pursue in all things, and above all things. This is to be our ultimate end in every pursuit, even in that of everlasting salvation. In acting thus, we only give to God what he is entitled to receive, the supreme love of the heart.

But how opposite is this to the scheme of utility, which makes our own individual gain to be every thing,—which is so far from representing the glory of God as an object of superlative importance, that it authorizes us to violate his laws when we can persuade ourselves to believe, that we shall derive greater advantage from the violation than from the observanceand which, in place of pointing to God as the first object of disinterested regard, maintains, that he is on no other ground entitled to our love and obedience, than in consideration of the evil which he can inflict, and the good which he can communicate ?



That the consequences which follow from the actions of moral agents are endless, is a proposition, the truth of which few will controvert. Moral evil, no less than moral good, perpetuates itself. The effects of a single good action may reach into eternity. It is only a Being of infinite understanding who can know the number and duration of those results to which one deed of beneficence gives rise. It is he only who can

The Principle of Utility proved to be Untenable.


estimate all the evil of which a single act of impiety and immorality may be productive.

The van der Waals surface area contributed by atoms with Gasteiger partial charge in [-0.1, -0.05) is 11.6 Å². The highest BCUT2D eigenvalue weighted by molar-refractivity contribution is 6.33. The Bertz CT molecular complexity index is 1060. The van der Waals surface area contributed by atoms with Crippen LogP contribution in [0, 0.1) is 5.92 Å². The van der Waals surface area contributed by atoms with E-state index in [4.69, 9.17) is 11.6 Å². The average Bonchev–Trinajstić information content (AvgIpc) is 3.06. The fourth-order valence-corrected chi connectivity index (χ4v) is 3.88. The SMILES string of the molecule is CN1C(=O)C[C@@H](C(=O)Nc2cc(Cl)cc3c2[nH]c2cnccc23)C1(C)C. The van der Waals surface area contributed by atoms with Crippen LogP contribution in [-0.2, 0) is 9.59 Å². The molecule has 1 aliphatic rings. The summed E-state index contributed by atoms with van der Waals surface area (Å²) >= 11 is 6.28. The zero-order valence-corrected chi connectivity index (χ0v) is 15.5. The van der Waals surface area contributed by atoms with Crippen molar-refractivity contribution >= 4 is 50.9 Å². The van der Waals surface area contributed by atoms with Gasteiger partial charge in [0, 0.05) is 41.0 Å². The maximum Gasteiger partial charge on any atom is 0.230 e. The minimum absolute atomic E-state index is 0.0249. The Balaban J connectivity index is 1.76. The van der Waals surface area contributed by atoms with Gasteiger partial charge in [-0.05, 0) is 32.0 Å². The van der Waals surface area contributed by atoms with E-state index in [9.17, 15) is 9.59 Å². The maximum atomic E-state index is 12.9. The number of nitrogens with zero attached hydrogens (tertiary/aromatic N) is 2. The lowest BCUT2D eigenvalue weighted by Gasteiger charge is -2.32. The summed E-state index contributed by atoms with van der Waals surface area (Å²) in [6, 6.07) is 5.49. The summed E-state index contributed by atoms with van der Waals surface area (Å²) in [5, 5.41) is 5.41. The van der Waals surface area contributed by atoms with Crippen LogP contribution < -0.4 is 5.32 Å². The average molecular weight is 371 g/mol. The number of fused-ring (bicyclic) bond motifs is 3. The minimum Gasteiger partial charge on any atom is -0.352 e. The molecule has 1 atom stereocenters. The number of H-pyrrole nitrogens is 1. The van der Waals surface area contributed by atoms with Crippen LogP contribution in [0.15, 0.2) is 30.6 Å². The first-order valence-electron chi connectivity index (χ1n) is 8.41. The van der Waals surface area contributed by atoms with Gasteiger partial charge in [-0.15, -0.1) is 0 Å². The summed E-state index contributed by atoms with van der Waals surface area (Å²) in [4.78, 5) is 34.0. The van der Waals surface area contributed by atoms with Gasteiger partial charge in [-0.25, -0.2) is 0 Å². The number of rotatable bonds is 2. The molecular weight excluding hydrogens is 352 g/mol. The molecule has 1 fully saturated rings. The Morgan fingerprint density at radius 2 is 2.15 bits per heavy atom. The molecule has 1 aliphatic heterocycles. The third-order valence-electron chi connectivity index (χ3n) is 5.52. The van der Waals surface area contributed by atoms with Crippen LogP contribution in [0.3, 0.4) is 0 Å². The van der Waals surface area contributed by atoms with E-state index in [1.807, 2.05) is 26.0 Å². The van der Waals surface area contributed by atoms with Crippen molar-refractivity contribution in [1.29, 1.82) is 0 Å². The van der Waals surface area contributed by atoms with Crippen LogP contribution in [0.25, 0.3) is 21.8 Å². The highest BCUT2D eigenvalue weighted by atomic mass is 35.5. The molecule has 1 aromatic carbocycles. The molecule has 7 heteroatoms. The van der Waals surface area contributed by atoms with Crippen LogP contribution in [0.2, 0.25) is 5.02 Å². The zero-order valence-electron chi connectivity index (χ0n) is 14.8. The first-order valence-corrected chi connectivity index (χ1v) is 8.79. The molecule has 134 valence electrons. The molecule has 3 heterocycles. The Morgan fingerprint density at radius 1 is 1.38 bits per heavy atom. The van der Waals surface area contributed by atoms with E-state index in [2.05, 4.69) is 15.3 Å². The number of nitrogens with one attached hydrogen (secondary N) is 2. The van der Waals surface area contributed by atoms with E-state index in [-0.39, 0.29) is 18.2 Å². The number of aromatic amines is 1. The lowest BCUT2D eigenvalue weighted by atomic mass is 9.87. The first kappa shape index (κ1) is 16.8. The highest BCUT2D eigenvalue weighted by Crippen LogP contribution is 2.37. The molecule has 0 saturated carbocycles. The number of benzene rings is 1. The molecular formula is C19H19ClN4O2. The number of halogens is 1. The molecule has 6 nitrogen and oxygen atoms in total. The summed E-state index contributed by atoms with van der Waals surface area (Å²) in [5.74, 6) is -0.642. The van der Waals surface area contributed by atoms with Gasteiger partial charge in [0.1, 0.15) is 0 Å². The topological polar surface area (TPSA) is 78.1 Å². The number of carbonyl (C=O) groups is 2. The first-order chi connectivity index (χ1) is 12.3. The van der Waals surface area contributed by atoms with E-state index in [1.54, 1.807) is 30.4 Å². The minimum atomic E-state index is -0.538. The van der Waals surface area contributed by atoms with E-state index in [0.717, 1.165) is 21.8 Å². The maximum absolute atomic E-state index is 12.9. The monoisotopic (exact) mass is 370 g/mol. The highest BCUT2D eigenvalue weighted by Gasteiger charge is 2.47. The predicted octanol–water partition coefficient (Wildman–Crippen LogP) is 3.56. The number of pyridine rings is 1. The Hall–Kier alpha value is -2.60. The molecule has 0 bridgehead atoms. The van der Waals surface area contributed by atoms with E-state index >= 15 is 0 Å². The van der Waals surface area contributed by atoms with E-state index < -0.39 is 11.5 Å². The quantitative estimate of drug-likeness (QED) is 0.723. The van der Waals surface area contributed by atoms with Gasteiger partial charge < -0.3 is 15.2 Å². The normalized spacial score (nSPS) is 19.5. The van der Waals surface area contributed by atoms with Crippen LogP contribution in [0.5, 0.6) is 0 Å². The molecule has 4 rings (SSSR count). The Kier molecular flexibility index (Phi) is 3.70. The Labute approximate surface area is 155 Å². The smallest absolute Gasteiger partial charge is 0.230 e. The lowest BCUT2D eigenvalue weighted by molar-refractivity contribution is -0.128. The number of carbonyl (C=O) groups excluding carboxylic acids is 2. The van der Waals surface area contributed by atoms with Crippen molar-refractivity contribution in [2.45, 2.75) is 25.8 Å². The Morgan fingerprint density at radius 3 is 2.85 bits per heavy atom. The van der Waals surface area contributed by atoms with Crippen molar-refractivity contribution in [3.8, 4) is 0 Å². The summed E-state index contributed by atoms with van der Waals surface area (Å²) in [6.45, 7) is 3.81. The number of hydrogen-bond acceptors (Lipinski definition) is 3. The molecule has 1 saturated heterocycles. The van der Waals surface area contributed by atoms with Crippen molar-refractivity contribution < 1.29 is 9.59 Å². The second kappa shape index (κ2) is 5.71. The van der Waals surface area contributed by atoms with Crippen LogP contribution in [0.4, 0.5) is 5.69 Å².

If, to be instrumental in the restoration to virtue and to happiness, of a being destined for immortality, is a measure of good which a single individual may, by his exertions or example, be the means of attaining ; an individual also may, by his exertions or example, be the means of producing an extent of moral ruin which the conceptions of man cannot reach. Hence Scripture teaches us that the results of every man's conduct here will meet him in the day of final retribution; and that his eternal condition, either of happiness or of misery, shall be fixed accordingly.

“ Whatsoever a man soweth, that shall he also reap."

Nor are these remarks merely applicable to those actions, respecting the morality or immorality of which, it is presumed, there cannot exist a difference of opinion. Actions, which may seem trivial, and the real character of which as to right or wrong may appear doubtful to those who have not divine revelation to guide them, may be productive of important and endless consequences. How desirable, how necessary, is it for moral agents to have an infallible rule of action prescribed to them by Him whose wisdom and knowledge are infinite ?

But if we cannot foresee all the consequences of our actions, how can we derive from the principle of expediency the rule to direct our moral conduct ? “ Is the degree of expediency which we can discern, in any case such as to justify us in inferring that we have a tolerable insight into general expediency ? Surely no one will answer in the affir

mative. As well might an Abyssinian pretend to delineate the whole course of the Nile, in consequence of having traced the windings of the infant river for a few miles contiguous to his but. As well might a fisherman infer, that his line, which has reached the bottom of the creek in which he exercises bis trade, is capable of fathoming the depth of the Atlantic.